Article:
If you call the dealership they will say that it is the only option if you break a clip. I have another option because I care about the three people a year that read my DIY's!! The clip can be replaced by Dorman products part # 800-021, or you can call your local dealership and order part # 1J0-200-059L. From dealership or Dorman, both parts should be less than a dollar compared to VW's two thousand. If you actually break the whole black L clip on the back side of the filter you will have your work cut out for you but the line can still be replaced without taking it to VW/Audi.
In the picture above, you can see how the bottom side of the "L" has a white strip. on the fuel filter that strip will be black, but it will be in the same place and the concept to release it is the same. Press that strip down and the clip releases.
This article is accurate and true to the best of the author’s knowledge. Content is for informational or entertainment purposes only and does not substitute for personal counsel or professional advice in business, financial, legal, or technical matters.
Simba on May 29, 2018:
I love your DIY's.
Steve on September 13, 2014:
Did the trick, thank you! I couldn't find the button on the clip. This totally saved me when I was halfway through the work!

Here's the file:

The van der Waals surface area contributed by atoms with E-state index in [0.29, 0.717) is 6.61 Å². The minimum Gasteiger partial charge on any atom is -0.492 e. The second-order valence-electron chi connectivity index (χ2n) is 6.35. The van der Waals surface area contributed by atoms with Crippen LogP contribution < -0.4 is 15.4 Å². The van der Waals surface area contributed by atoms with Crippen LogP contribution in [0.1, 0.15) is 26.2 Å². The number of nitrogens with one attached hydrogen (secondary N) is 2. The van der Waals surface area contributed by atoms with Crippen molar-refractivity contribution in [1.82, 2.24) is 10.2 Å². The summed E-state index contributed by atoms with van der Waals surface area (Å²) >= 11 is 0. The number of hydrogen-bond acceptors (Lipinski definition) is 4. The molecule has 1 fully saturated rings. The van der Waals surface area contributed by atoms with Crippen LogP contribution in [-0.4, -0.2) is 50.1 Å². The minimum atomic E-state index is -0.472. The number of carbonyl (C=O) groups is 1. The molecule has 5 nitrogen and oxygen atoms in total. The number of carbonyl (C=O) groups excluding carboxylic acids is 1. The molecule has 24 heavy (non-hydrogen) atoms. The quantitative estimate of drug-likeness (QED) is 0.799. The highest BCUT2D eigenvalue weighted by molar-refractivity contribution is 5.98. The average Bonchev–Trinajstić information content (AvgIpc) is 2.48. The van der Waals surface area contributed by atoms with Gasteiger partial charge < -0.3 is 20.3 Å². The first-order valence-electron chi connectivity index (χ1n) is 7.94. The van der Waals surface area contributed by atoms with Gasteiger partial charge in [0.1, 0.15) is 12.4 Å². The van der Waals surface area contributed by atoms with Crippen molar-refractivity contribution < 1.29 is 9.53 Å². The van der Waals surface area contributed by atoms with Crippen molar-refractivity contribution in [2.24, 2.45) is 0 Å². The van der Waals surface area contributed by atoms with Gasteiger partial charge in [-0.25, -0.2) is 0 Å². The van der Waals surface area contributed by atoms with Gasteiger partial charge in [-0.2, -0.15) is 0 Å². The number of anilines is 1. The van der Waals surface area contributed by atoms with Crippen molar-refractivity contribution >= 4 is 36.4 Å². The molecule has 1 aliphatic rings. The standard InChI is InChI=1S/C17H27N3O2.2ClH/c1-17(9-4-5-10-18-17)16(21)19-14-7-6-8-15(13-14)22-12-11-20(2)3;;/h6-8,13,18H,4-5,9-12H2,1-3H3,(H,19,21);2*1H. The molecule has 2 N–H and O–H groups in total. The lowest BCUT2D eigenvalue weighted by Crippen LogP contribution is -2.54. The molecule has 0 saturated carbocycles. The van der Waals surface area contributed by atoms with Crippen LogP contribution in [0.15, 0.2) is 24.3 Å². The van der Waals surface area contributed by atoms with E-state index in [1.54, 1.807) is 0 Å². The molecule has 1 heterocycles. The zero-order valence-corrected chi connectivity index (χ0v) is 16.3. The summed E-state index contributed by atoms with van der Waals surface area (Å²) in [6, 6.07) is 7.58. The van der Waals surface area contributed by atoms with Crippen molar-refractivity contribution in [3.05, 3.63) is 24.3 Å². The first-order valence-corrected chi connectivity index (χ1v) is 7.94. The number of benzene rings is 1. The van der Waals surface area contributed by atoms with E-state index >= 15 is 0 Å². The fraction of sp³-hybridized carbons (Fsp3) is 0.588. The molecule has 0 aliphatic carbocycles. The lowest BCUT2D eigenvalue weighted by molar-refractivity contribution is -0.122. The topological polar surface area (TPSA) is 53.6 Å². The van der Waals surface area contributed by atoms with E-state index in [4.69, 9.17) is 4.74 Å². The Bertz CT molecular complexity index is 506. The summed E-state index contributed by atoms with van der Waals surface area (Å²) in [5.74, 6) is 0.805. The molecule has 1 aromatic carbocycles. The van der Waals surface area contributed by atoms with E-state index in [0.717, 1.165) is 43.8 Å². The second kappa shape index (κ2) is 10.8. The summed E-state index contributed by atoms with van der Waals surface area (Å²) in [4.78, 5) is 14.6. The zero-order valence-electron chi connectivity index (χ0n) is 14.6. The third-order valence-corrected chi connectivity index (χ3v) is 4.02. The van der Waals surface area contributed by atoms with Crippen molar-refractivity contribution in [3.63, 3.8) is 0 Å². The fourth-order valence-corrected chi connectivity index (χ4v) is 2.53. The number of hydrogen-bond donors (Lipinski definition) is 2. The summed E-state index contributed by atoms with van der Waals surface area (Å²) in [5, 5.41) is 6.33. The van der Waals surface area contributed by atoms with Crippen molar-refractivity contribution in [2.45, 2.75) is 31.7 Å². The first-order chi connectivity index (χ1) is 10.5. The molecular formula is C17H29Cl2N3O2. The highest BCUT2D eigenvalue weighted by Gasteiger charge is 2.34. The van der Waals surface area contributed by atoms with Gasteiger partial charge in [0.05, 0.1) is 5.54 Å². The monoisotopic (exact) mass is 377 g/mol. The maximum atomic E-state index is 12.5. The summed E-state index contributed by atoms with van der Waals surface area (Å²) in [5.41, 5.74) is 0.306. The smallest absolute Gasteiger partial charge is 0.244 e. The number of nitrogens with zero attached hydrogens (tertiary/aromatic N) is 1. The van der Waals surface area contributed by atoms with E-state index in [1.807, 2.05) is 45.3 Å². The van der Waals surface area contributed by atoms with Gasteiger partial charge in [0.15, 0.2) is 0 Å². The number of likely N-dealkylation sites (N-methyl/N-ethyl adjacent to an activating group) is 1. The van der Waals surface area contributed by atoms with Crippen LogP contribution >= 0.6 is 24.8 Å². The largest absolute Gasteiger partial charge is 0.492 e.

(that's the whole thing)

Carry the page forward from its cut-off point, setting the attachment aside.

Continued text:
Writen4u (author) on December 14, 2013:
That sucks, but you did see up above I gave the part numbers to order the clip alone from both any car parts store and the dealership right? To bad that such a tiny $2 part can make such a hassle if it breaks.
Benjabb on December 13, 2013:
Hey I got the same jam as Mehrab, Line clip broke on the fuel filter input, sprayed gas and then stalled the battery dead, went to pull my line through the bottom and it got jammed uptop. I spent several hours prying my long skinny hands in, finally used a crooked screwdriver to get the slightest play and rescue it.
Then I grabbed a clip from the Evap in the engine bay since it won't be pressurized in the same way. I used that clip to replace the fuel filter one which is necessary.
I don't recommend pulling the line to anyone unless you plan on actually dropping the fuel tank!! I was nearly fucked I just got lucky prying the line back to it's proper place.
Wiesbaden on November 05, 2013:
I am really glad I found this DIY! - I am one of those who do first and think later ... :) I ruined both my clips on the Motor side of my 2004 1.8T - thinking rather to pull them out than pushing - and believe me it was really hard to pull them out LOL.
The tip with the Dorman part No.800-021 http://shop.advanceautoparts.com/webapp/wcs/stores... was worth GOLD !!!!!
Writen4u (author) on July 13, 2013:
That sucks, I guess take that as a lessoned learned for everyone. Be gentle with those clips. There is no way that you can giggle it back and forth with the string till you find the sweet spot?
Mehrab on July 07, 2013:
Just wanted to say I will have to tow the car the clip of the fuel line does not go through seems to get stuck within the path. Guess that will have to take it to the shop to get the fuel tank lowered.
Mehrab on July 07, 2013: